Suppose the RGB to YUV color space transformation [5],


Substituting and expanding Eq. (2),


For this case, k is a zeros vector. This allows represent RGB to YUV as matrices with Eq. (4)


Because color transformations do not consider neighborhood pixels, these are known as point-to-point operations. The color spaces are described for break up color and lighting. Moreover, there are other methods to transform color spaces and simplify feature extraction in images, introducing the color index concept.

A color index can take the color space information and generates a new channel, this improves the feature visualization according to the requirements. For plant images, Yuan et al. estimates the Nitrogen content in rice from plant in the digital image [8]. Authors get a measure called GMR, see a representation in Figure 5, subtracting the red channel from green channel responses respectively. After, they apply a fixed threshold for the plant segmentation.

Figure 5.

Colored GMR response of a leaf in an image acquired with polarized light.

The Color Index Vegetation Extraction (CIVE) is used to break up plants and soil. This allows a grow evaluation in the crops. Furthermore, the CIVE shows good response in outdoor environments [9, 10]. If the color is processed in the GMR and CIVE, the color transformation is defined as,


Similarity Measure. Minkowski distance is a generalized way to similarity measure [11, 12, 13, 14] defined as,


where X=x1x2xn,Y=y1y2ynRn are data points which the algorithm seeks minimum distance. If n=2 then Euclidean distance is measured. Substituting in Eq. (6) the following expression is obtained,


Other way to measure similarity is by Mahalanobis distance [11, 15], this is calculated by Eq. (8),


where Σ is the covariance matrix.


If Σ=I then Eq. (8) brings the Euclidean distance. Thus, a Weighted Euclidean distance can be calculated as


where Ω is a n×n weight matrix. If each component is independent form others, then is possible define a weight matrix W=ΣI.


With the analysis above, there are 3 cases for the weight matrix:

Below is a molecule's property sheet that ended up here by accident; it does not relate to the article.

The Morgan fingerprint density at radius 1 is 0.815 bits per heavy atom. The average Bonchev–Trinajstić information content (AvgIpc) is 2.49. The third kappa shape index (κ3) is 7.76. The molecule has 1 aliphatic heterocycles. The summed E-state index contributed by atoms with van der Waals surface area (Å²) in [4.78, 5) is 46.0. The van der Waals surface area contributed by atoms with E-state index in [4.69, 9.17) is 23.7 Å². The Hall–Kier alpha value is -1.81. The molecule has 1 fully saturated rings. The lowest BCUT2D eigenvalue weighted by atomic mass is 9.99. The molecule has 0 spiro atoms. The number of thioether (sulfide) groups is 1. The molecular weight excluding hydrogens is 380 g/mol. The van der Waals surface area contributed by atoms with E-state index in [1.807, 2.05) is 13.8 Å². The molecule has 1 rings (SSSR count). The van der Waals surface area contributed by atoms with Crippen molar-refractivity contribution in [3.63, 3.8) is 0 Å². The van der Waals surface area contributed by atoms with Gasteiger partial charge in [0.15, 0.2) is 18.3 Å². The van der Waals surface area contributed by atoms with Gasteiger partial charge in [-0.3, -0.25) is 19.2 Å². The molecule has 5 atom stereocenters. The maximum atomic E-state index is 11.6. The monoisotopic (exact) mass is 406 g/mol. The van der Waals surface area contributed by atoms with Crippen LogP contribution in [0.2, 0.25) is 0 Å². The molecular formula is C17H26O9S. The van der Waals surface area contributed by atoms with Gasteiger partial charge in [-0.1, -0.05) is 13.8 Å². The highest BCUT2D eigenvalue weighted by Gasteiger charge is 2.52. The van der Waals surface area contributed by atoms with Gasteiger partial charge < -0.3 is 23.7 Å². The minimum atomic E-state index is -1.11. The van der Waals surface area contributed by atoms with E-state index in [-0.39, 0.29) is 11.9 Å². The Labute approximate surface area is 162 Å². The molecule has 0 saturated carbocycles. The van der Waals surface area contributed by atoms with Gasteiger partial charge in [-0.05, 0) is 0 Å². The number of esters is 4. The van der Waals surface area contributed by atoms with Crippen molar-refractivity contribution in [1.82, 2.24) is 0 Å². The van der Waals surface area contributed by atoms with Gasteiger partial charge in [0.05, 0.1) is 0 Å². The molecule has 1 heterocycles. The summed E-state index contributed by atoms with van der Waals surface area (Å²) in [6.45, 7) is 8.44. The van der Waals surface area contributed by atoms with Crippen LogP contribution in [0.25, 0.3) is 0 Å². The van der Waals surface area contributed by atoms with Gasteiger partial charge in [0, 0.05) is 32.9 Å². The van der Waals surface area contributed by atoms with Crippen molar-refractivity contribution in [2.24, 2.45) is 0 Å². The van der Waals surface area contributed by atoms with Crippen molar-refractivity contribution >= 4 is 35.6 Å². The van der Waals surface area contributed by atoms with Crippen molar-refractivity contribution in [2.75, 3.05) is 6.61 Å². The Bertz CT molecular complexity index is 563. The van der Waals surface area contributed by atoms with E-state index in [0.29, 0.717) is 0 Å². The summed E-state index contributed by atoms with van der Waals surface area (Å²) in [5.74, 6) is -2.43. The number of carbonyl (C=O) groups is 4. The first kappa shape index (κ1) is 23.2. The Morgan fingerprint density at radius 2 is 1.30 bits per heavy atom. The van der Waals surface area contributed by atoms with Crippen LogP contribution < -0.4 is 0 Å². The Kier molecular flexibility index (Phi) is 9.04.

1. Ω=Σ: Mahalanobis distance is calculated

  2. Ω=I: Euclidean distance is calculated

  3. Ω=W: Weighted Euclidean distance is calculated.

Find features that describe the object of interest is required to calculate the similarity for each pixel in the image. The distance measure brings the similarity between the pixel and plants, background, fruit and more.

Thresholding. Thresholding is based on a simple rule to cluster data in groups k0 and k1 from a threshold T. The groups have not a meaning in their clustering. Moreover, it is possible use this rule as supervised method (classification) [16, 17, 18, 19]. The rule R to identify a data point is described below.


where ε is a measure according to analysis.

For digital images, an example for pixel identification is shown in Figure 6. From this figure, T is selected with the mean of the data and the pixels are assigned to a group according to it.

Figure 6.

Detected ROI by mean thresholding. a) Original image (Green Channel). b) Histogram (blue) and mean value (red). c) Grouped pixels.

There are two challenges using this rule: which parameters define ε and what conditions bring T. According to the analysis, ε could be an independent component. This means that the rule can use only one-color feature. Furthermore, there is a possibility to make a feature composition, improving results. In other perspective, T can be defined by a measure that describes data features for ε and allow an acceptable division between groups.

In state-of-art methods for threshold calculation, the Otsu method is reached [20]. This method brings thresholds that have the better separability over the data. Some indexes and separability obtained are shown in Figure 7.

Figure 7.

CVPPP color index pixel generated dataset break up. a) B Channel from RGB space: There is no way to separate data; b) S Channel from HSV space: There is a medium separability; c) a channel from lab space: There is an acceptable break up. Green: Plant, red: Background, histogram: 64 levels.